Foster Typewriter Update: Some weeks ago I swung by my favorite junk shop to check the status of my foster typewriter, the Royal KHM. Moe the store owner told me that the Royal KHM had sold almost immediately for $50 to a guy who was thrilled with it and was taking it with him to Thailand. I am pleased on many levels: it went fast; the guy who bought it loved it; and the Royal KHM would now be living abroad. There is at least another 75 years of typing in that Royal KHM and now she gets to see the world.
Another machine that arrived recently at Moe’s is a 1940 Erika M with serial number 867592/M. It’s a beautiful thing (despite a missing key top) and types beautifully. I didn’t bring it home as it is way too clean and functional for my tastes. 🙂
It has a QWERTY key board, but German characters and a £/$ key.
Serial number is located under the space bar: 867592/M which makes it a 1940 Erika M.
There’s a Heidelberg dealer’s label on the inside of the case:
And how did this German girl get here to Moe’s junk store in California? With a QWERTY keyboard. Perhaps this was “war booty” brought home from Germany. The key tops are different colors suggesting replacement at some point. However, the “Y” is the same color as the German characters. I examined the type slugs carefully and the slugs that may have been replaced seem identical to the other slugs. If re-soldered, whoever re-soldered them did an expert job.
The name Dresden fills me with some sadness, bringing to mind the bombing of the city in 1945. I recently re-read Vonnegut’s Slaughterhouse Five – it’s really more absurd and disturbingly tragic the second time around. Vonnegut drew on his experiences as a POW in Germany and his unlikely survival of the firebombing of Dresden. The events of Dresden haunt both writer and his main character – how do you make sense of an experience like that? How does a city recover from devastation on that scale?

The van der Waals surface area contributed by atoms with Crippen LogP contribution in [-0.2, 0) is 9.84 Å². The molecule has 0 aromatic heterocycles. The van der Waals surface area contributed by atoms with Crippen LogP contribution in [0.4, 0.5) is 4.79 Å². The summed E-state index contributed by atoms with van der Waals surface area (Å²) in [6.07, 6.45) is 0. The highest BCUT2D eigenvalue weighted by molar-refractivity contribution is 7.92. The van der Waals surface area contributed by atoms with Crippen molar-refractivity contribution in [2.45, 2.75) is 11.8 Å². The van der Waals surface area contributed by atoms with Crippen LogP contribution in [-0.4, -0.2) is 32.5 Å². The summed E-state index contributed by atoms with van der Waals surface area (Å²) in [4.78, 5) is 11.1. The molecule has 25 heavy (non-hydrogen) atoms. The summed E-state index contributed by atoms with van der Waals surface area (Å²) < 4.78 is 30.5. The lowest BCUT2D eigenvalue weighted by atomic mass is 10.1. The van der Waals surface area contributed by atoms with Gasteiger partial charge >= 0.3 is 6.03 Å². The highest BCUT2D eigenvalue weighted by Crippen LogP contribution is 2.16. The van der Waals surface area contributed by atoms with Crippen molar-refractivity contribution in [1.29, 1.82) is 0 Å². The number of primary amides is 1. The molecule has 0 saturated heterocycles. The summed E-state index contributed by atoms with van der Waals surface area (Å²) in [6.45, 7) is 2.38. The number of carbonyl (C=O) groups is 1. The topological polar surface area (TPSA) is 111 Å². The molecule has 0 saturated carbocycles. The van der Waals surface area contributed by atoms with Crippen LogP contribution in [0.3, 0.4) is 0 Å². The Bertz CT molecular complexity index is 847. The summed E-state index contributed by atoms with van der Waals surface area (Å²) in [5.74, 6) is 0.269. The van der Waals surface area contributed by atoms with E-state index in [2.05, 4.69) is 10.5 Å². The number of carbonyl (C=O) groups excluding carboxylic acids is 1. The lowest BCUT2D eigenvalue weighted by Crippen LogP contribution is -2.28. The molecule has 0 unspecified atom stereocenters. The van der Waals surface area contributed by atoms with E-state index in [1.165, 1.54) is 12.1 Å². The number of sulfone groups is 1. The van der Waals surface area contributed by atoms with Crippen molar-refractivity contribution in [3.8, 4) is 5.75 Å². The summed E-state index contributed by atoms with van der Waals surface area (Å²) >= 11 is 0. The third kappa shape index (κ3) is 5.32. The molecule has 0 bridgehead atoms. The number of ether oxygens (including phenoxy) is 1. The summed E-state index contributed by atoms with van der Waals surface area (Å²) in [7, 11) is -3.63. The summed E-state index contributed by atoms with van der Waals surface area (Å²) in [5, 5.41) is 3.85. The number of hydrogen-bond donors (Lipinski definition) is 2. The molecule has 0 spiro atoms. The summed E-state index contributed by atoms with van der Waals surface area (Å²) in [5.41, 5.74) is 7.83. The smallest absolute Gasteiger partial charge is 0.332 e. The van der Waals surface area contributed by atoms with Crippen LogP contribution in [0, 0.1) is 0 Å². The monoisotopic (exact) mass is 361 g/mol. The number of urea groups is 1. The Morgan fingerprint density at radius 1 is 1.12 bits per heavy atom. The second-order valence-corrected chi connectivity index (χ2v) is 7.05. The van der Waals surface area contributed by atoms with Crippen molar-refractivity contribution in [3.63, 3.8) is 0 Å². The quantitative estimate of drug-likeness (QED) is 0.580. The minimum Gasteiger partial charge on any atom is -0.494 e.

Like a Tralfamadorian, I will turn to happier moments in time: Moe at the junk shop had a 1920 Underwood Models 3,4,5 user manual for me. I don’t have an Underwood, but I would never turn down typewriter ephemera.
Unfortunately, it’s missing its front cover with its machine diagram, so it’s limited in its usefulness.
Happily, it does have the address of Underwood Typewriter Company printed inside (30 Vesey St., NYC) and a nice picture of the building inside the manual.
What does 30 Vesey St. look like today? I like to put that kind of thing into The Google.
It appears that the building still stands and there’s a deli next door. I would love to wander around 30 Vesey and see if there is a forgotten closet full of typewriter-related stuff. Maybe I would find the cover to my Underwood manual.
Also, in other happy news: the Royal Aristocrat is still holding up. Her JB Weld Steelstik attached key tops are hanging in there. I sent her across the street to the neighbor’s house where the resident 9 year-old and a bunch of friends did field testing of the machine. I am planning to bring the Aristocrat out for the street block party later in August. We have about twenty kids on the block between the ages of 2 and 12 who will be testing the keys’ structural integrity and typing up a report.